The problem is, exclude all of that and there's not much left that has anything to do with the story. Because come on here, we're still reading about wizards, werewolves and vampires. The writing may very well be very good and the product of great skill, but it's still a lowbrow genre. So what? Why not embrace it? Who's being fooled by vague titles? Would it have really hurt the authors all that much if they had used naming schemes such that, for the sake of argument, the fourth books in the series had been called Blood of a Faerie, Harry Dresden and the Table of Stone and The Amnesiac Vampire? Accurate, and descriptive unlike the actual titles, and kind of evocative.

Tuesday, October 12, 2010

Why am I so bored and lethargic today?

Is it because I didn't get a good night's sleep last night? Got to bed a little after the usual time, but more importantly, I was awake for at least half an hour or so starting at 4:15 a.m.

Am I sick, or getting sick? T. got a flu shot last week and found that it hurt more and longer than she expected and over this past weekend she was blowing her nose and feeling cold a lot, so she theorized that the shot was bad because she was already slightly sick. If so, then I'll probably catch it as well.

Is it because I'm annoyed by what's going on in both World of Warcraft and Magic: the Gathering at the moment? In the former, big patch today, big changes, that will probably mean no normal play tonight, and I'm coming close to the deadline to do certain things before they vanish forever. In the latter, I haven't been able to sit down and play for a couple weeks now. Still haven't made a deck that I think I'd be happy with taking to a tournament at the store. Haven't heard from Paul and Dave since they both said they'd be busy for a while. (No reason I can't try to get in touch with them again, of course, but I did it last time and maybe the time before.) So I'm spinning my wheels in both my hobbies.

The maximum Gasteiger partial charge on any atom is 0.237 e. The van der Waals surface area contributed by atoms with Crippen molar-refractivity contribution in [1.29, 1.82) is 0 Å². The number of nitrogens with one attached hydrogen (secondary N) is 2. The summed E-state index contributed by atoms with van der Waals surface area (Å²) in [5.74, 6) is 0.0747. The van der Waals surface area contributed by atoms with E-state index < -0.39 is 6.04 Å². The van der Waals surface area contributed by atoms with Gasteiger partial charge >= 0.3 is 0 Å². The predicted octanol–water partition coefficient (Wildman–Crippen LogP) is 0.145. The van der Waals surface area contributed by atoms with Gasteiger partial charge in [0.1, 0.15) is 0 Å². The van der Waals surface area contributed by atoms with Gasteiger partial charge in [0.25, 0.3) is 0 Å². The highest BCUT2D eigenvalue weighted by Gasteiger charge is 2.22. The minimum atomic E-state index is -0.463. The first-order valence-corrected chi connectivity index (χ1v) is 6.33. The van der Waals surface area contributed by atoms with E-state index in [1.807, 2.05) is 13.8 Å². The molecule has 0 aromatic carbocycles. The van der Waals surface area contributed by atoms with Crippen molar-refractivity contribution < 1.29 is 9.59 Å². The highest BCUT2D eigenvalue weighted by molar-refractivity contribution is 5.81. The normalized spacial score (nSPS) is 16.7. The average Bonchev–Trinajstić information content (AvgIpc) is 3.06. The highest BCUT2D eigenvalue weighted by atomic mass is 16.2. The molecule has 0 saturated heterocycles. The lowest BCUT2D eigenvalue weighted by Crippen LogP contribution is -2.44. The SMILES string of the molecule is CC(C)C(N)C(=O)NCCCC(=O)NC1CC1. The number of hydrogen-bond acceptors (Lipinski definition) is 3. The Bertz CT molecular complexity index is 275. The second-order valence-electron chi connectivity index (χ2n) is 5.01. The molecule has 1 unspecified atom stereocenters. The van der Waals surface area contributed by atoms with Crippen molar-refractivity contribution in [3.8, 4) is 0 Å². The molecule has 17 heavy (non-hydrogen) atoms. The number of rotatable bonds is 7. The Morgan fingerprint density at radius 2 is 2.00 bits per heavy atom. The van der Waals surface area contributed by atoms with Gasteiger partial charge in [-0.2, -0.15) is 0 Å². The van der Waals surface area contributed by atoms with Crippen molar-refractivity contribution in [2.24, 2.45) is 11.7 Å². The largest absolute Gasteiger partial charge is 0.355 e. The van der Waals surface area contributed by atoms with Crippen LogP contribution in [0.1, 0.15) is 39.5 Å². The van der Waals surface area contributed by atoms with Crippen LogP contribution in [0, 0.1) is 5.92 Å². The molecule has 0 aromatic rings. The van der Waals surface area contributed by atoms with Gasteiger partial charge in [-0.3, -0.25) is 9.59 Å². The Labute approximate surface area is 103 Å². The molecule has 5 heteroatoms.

Is it because dinner last night was a mess? It was a new recipe to both T. and me, and it could have been worse, but it sure could have been better too. (No, this alone pretty much definitely isn't why I'm feeling crappy now, almost 24 hours later, it's just a minor annoyance.)

Is it because this is basically Monday? Yesterday was a holiday, so this is my first day back at work. And, of course, Mondays suck.

Related to the last option, this reminds me of my personal theory that as styles of time off go, long weekends are secretly a horrible option. Aside from all the obvious stuff about how work generally isn't your real life, there are three reasons for time off from work: to unwind (catch up on sleep and/or sleep in for a while, tire yourself out in a fun way for once, deal with fewer people if you're an introverted type, etc.), to recharge (hang out with friends you don't see much of, de-habituate yourself to workplace annoyances), and to catch up on all the routine stuff that you can't easily do on workdays.

A weekend isn't long enough to either unwind or recharge, and even if it was most people wouldn't want to because they'll just have to go back, of course. A week off is long enough for both. A three-day or four-day weekend is long enough to unwind but not long enough to recharge. So when I have a four-day weekend I generally come back dopey, because I unwound by sleeping in and vegging out... but still prone to twitch when I see an annoying co-worker, because I wasn't gone long enough to forget about them.